Blurry Screen with eMac

Discussion in 'PowerPC Macs' started by Christine1234, Dec 11, 2011.

  1. Christine1234 macrumors regular

    Christine1234

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    Mar 2, 2011
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    Flagstaff, AZ
    #1
    My eMac G4 is having intermittent blurry screen problems. It's not just in Safari, it happens with my documents and everything else that's typed too, and I've tried adjusting the resolution with no luck. The dock and my desktop aren't affected. I've tried posting about this twice in the Mac Basics and help section, but the first time, several months ago, no one responded and this time I was directed to come here. It's becoming more frequent. Any ideas or thoughts on how I might cure this?
     
  2. adcx64 macrumors 65816

    adcx64

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    #2
    The eMacs were plagued by bad capacitors. This might be the problem in this case, or the flyback transformer on the CRT.
     
  3. Christine1234 thread starter macrumors regular

    Christine1234

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    #3
    Thanks, I'll see if I can get replacement parts. I know how to work on printed circuit boards.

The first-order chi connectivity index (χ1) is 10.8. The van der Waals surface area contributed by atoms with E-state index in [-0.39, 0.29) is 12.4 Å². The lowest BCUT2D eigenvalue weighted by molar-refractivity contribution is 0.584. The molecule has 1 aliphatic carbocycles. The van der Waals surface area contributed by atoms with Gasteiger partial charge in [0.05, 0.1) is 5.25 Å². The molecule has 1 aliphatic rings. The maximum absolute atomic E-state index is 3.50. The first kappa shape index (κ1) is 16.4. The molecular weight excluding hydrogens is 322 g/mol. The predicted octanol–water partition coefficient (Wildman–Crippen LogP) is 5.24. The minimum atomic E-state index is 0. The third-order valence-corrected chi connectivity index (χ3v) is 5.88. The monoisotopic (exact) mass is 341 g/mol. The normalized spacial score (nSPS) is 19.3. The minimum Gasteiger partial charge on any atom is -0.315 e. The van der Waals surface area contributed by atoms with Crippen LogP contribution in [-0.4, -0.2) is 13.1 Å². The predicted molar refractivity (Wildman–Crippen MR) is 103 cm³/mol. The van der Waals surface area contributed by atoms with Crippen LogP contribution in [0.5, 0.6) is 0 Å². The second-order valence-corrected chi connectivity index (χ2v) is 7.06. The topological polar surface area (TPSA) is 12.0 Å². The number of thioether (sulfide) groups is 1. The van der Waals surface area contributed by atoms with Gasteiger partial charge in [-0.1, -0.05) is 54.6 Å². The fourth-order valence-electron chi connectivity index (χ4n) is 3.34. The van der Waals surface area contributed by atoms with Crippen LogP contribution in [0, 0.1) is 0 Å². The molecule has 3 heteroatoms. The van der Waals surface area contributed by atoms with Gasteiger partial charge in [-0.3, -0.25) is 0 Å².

4. adcx64 macrumors 65816

    adcx64

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  5. Goftrey macrumors 68000

    Goftrey

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    #5
    If it is the flyback transformer, are you getting a high pitched squeal coming from the eMac as well? If not, as adcx64 said, it'll most definitely be the capacitors :(
     
  6. Christine1234 thread starter macrumors regular

    Christine1234

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    #6
    No, there's no squeal, just a blurry screen. I'll try replacing the capacitors first.

    Many thanks! :)
     
  7. adcx64 macrumors 65816

    adcx64

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    #7
    Watch out when working with the CRT. They contain dangerous voltages that can kill you...
     
  8. Christine1234 thread starter macrumors regular

    Christine1234

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    #8